Moreover, the data analyzed indicated that a substantial majority of swaps (99% of IRS, 99% CDS and 89% Non-Financial Commodity swaps) involved a registered swap dealer during the final review period. In conclusion, the CFTC stated that it may want to consider whether to set the de minimis threshold to its current $8 billion threshold, allow the threshold to decline to $3 billion, as scheduled, or delay the reduction of the threshold while it continues its efforts to improve data quality.

Separately, the Final Report indicated that the comments received generally expressed support for excluding from an entity’s de minimis calculations swaps entered into on a SEF or DCM and/or centrally cleared, but that the CFTC had not had sufficient time to evaluate several factors that could impact the implementation of such an exclusion.[8]

In addition, the Final Report stated that the CFTC may want to consider: (i) maintaining a single de minimis threshold based on notional amount (instead of a threshold based on multiple factors); and (ii) maintaining the single gross notional de minimis exception (instead of adopting a class-specific approach) or consider adopting a class-specific approach in the future as data quality improves.[9]

Finally, the Final Report indicated that the CFTC may want to consider whether the conditions to the current exclusion to the swap dealer definition for insured depository institutions are overly-restrictive.

[1] Order Establishing De Minimis Threshold Phase – In Termination Date, 81 Fed. Reg. 71, 605 (October 18, 2016).

[2] Swap Dealer De Minimis Exception Final Report, August 15, 2016 (available at

[3] Swap Dealer De Minimis Exception Preliminary Report, November 18, 2015 (available at:  For a summary of this report, click here.

[4] Final Report, at 5.

[5] The CFTC focused on IRS and CDS data because reliable notional data was not available for the other asset classes. Final Report, at 20.  The Final Report highlighted that many of the same limitations noted in the Preliminary Report for Non-Financial Commodity swaps persisted, but that the CFTC nevertheless performed an analysis using counterparty and transaction counts for this asset class. Id. at 19-20.

[6] Id. at 20.

[7] Id. at 21 (Table 1).

[8] Id. at 25.

[9] Id. at 26.


CFTC Expands Swap Clearing Requirement


On September 28, 2016, the Commodity Futures Trading Commission (the “CFTC”) unanimously approved the expansion of currencies of interest rate swaps subject to mandatory clearing under the U.S. Commodity Exchange Act (the “Act”).[1]  Subjecting standardized swaps to central clearing is intended to decrease risk in the financial system and has been a primary goal of global regulators for several years.

Section 2(h) of the Act makes it unlawful for any person to engage in a swap that is required to be centrally cleared unless that swap is submitted to a derivatives clearing organization (a “DCO”) that is either registered under the Act or exempt from registration under the Act.[2]  This same section of the Act sets forth the process through which the CFTC is to make determinations of whether a swap, or group, category, type or class of swaps should be subject to mandatory clearing.[3] READ MORE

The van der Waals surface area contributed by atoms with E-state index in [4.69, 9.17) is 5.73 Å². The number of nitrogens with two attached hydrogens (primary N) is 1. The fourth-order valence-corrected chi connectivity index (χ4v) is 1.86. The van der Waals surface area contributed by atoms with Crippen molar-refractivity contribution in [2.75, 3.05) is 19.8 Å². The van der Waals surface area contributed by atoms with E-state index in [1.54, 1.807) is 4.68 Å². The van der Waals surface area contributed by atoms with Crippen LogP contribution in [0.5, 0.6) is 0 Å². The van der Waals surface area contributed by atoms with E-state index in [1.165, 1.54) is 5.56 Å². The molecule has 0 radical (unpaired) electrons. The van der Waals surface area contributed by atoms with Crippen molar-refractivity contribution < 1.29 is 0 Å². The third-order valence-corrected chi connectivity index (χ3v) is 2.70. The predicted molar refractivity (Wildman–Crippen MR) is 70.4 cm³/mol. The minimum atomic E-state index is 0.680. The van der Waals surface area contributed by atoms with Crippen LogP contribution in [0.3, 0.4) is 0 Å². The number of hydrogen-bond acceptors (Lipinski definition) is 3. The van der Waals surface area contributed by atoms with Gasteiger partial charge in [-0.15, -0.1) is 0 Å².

An Overview of Proposed Regulation AT


Orrick attorneys authored an overview of Regulation Automated Trading (known as “Regulation AT”) proposed by the Commodity Futures Trading Commission (“CFTC”) in the May/June 2016 issue of the Journal of Taxation and Regulation of Financial Institutions.  The “overarching goal” of proposed Regulation AT is to update the CFTC’s rules in response to the development and prevalence of electronic trading.  The article is titled “Regulating Automated Trading in Derivatives: An Overview of the CFTC’s Proposed Regulation AT” and is available here.

CFTC Considers Blockchain Technology

The disruptive effects of blockchain technology on the financial system may take several years to materialize. Nevertheless, in preparation, regulators are increasingly focused on understanding potential uses of blockchain technology and considering related legal issues.  Many regulators are already familiar with bitcoin, the popular virtual currency underpinned by blockchain technology.[1]  As discussed below, the bitcoin blockchain, which records and makes publicly available every transaction ever made in that virtual currency, is a “distributed ledger” created by a “consensus algorithm” that ensures that each local copy of the distributed ledger is identical to every other local copy.  It is widely expected that such distributed ledger technology (“DLT”) will be used in the future to track the ownership of financial, legal, physical, electronic, and other types of assets and, as discussed below, to automate the performance of certain contracts.

The CFTC has begun to consider the implications of DLT with respect to the derivatives markets. For example, a meeting of the CFTC Technology Advisory Committee (the “TAC”) on February 23, 2016 featured a panel presentation, titled “Blockchain and the Potential Application of Distributed Ledger Technology to the Derivatives Markets.”[2]  In addition, CFTC Commissioner J. Christopher Giancarlo has recently given numerous speeches on the topic to various groups, including Markit Group and the Depository Trust & Clearing Corporation.[3]  An overview of DLT is provided below, followed by a summary of certain points, including legal considerations, from the TAC meeting and Commissioner Giancarlo’s speeches. READ MORE